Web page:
Mental health support wait times are a crisis on campus

In the aftermath of COVID-19, students need direct, accessible mental healthcare

Beth believes universities need to help minimize wait times for mental healthcare.

This article discusses mental illness and may be triggering for some readers. The Canadian Mental Health Association Crisis Line can be reached at 1-800-875-6213.

Wait times to get help for mental health at Queen’s and university campuses across the country are simply unacceptable.

The past 18 months have been tough for all of us, to say the least. COVID-19 has posed threats to not only our physical health but  our mental health—partly from months on end of isolation. 

Most of us were stuck at home by ourselves or with a few family members for months with very minimal social exposure. 

At first, we joked about going crazy, so we cooked sourdough and banana bread and took up new hobbies. 

But after a while, the novelty wore off. 

We didn’t know when the world was going to open back up, and we didn’t know when the pandemic would end. We couldn’t see the light at the end of the tunnel, and it wasn’t easy to ask for help. 

My mental health saw its worst days through the pandemic. While I told myself,  “you should feel grateful, so many others have it way worse than you. Doctors are dealing with bigger problems than you,” this only further stigmatized mental health struggles in my life.

Worse, if you overcome this stigma, seeking help from a mental health professional is made more difficult when students must wait weeks for an initial appointment.

A 2019 report found that, on average, university students in Canada must wait a month to receive mental health support—in some cases, this wait time can be up to three months long. Once you get in, a therapist may not be available to see you on a weekly or biweekly basis because they need to get as many students in as  they can.

The private sector—the alternative to accessing mental health supports on campus—is no better. Hour-long appointments run as high as $120 and therapists readily available to students are difficult to find. 

For students experiencing mental health crises, this wait time can lead to greater devastation.

While I was fortunate enough to be financially supported by my family when seeking out mental health support, the reality is most Queen’s students can’t afford $120 per hour on a weekly basis for mental healthcare.

Although mental healthcare is important, the inconvenient truth is that it’s a choice we simply can’t afford to make.

With more clubs and organizations appearing on university campuses, like and Bloom, students are becoming more educated on how to find mental health resources at their school, but not much is being done to reduce wait times and make those resources more accessible.

A possible solution to this problem could be for the Queen’s First Aid Team to set up a mental health booth to educate students on what to do when struggling with mental health.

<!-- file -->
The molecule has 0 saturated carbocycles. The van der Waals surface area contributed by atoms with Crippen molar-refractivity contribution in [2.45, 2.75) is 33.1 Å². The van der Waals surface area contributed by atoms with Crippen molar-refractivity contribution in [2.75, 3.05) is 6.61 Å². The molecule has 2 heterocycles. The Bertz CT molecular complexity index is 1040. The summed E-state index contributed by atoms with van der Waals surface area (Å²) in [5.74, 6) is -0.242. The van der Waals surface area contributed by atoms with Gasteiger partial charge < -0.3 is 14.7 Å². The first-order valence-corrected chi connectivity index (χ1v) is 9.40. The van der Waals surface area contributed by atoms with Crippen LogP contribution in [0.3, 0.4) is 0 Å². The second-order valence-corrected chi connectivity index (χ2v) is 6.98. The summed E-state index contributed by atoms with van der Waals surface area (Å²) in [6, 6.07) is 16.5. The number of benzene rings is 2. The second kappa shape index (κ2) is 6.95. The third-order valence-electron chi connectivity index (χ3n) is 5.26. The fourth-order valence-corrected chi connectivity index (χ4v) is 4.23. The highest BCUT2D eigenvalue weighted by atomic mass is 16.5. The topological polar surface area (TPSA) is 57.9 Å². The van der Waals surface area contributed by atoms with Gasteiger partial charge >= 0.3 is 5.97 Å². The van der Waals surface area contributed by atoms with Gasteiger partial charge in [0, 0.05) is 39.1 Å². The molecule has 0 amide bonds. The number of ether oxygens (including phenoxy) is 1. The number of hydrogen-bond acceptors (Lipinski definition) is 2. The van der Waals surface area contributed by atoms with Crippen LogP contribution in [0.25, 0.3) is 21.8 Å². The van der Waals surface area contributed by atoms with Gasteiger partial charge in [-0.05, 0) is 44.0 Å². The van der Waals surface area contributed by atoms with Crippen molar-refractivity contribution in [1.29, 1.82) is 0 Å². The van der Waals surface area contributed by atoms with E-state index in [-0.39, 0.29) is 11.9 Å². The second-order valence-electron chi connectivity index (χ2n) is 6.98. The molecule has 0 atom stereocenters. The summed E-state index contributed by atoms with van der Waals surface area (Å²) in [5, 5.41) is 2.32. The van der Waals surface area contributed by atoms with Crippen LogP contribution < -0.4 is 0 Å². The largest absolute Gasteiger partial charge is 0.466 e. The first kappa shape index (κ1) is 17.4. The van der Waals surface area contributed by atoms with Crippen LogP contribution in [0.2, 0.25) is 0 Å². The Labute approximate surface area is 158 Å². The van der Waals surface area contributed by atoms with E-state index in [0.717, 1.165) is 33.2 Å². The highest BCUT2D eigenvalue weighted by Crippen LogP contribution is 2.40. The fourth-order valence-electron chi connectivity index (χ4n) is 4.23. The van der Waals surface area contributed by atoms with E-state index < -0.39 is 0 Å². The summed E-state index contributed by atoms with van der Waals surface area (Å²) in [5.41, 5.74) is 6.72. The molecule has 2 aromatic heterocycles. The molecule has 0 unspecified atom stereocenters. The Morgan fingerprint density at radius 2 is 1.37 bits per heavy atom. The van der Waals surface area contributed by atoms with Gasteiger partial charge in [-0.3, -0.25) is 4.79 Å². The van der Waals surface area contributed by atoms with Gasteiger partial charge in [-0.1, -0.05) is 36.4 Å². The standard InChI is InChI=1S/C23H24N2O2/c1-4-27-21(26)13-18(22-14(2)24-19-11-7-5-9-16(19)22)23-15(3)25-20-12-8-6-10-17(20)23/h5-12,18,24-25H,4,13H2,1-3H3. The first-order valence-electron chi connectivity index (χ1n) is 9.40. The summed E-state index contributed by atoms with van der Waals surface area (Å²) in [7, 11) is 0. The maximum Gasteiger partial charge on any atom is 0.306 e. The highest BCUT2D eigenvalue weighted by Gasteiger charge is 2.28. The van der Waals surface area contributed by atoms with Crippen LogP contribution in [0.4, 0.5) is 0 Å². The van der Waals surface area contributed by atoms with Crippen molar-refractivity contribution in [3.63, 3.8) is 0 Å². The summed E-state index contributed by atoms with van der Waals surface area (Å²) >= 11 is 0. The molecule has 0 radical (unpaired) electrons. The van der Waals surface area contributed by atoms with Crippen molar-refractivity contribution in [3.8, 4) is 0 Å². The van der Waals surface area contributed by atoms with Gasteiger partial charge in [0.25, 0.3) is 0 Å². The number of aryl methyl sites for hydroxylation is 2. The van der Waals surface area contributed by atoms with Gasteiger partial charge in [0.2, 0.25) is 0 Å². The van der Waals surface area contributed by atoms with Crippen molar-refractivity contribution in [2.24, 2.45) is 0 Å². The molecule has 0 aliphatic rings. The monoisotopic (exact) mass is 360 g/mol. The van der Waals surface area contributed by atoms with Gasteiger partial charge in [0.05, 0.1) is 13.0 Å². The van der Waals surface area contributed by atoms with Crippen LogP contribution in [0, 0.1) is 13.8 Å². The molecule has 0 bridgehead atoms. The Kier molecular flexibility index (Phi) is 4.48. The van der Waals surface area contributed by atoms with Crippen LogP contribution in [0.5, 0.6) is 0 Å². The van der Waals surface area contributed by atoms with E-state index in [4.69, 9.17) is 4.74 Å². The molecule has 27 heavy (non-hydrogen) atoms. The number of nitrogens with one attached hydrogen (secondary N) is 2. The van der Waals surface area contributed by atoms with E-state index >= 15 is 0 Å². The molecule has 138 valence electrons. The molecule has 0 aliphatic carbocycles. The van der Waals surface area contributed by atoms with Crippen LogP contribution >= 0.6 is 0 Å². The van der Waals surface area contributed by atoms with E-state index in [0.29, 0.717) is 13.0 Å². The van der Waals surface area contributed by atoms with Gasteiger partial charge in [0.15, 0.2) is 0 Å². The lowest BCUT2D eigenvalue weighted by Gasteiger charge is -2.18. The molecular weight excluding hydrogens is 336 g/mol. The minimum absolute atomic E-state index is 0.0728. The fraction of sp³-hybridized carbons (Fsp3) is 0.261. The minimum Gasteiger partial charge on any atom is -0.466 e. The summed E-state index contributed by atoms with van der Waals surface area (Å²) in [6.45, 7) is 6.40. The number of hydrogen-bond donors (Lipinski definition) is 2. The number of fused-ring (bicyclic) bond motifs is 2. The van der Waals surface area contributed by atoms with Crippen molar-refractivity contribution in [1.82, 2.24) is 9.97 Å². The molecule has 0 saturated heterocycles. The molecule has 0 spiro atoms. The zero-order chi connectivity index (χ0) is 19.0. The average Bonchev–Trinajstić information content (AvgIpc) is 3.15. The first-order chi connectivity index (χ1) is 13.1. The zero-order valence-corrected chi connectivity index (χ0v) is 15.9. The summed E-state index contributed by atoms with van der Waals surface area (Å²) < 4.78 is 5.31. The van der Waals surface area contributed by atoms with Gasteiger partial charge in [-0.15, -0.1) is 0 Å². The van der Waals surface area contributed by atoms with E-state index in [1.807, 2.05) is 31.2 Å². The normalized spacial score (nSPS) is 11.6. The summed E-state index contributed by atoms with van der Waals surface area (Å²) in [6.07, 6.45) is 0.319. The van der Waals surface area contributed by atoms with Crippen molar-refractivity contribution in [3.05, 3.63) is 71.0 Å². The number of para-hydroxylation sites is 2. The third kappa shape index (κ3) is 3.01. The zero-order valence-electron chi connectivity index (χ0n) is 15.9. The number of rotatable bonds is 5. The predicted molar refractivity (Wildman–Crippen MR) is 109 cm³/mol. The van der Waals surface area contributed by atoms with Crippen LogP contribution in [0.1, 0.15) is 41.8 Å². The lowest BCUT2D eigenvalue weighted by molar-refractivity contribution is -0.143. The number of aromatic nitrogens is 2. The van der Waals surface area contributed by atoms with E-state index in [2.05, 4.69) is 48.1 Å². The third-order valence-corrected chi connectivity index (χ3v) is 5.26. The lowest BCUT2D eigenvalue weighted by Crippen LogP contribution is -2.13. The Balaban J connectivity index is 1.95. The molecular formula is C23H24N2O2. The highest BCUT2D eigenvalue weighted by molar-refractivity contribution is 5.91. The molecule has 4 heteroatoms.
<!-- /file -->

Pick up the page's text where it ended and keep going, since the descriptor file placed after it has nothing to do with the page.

A drop-in volunteer clinic to offer mental health “first aid” to students, where either local therapists donate a limited amount of time or offer student volunteers a free mental health "first aid" course so they can help triage students needing help, could also work. 

This local clinic could also offer free phone service for students to call no matter if they are feeling sad or suicidal. If there’s serious concern for alarm, they can get the student immediate help or be the listening ear they may desperately need.

Triaging the most urgent cases could also help minimize the risk of suicide. 

If the best treatment option is regular therapy sessions, perhaps Queen’s could offer a stipend for students who can’t afford private sector therapy themselves.

Without having mental health services readily available for students at Queen’s with minimal wait times, more students will wait to speak up for help or won’t ask for help at all. This is concerning in the face of an increase in suicides.

Suicide is the leading cause of death for young people in Canada and with long wait times, the rates are rising in postsecondary student bodies across the country. 

You can’t tell someone to wait a month to talk to someone when they feel the unbearable pain of a mental health crisis or suicidal thoughts. 

It’s important to decrease stigma around mental illness, but we must also call on our local, provincial, and federal government officials to get more professionals into our university towns. 

With mental illness rates on the rise due to COVID-19, students are going to hesitate asking for help knowing they won’t be able to speak to someone in the near future.

This is a personal issue. This is about our friends, siblings, children, and ourselves. This is directly affecting the ones we love and has already taken a toll on our mental health and suicide rates—and will continue to do so before a significant change is made. 

This is unacceptable. It's literally life or death.

Beth Dennis is a second-year Health Sciences student.

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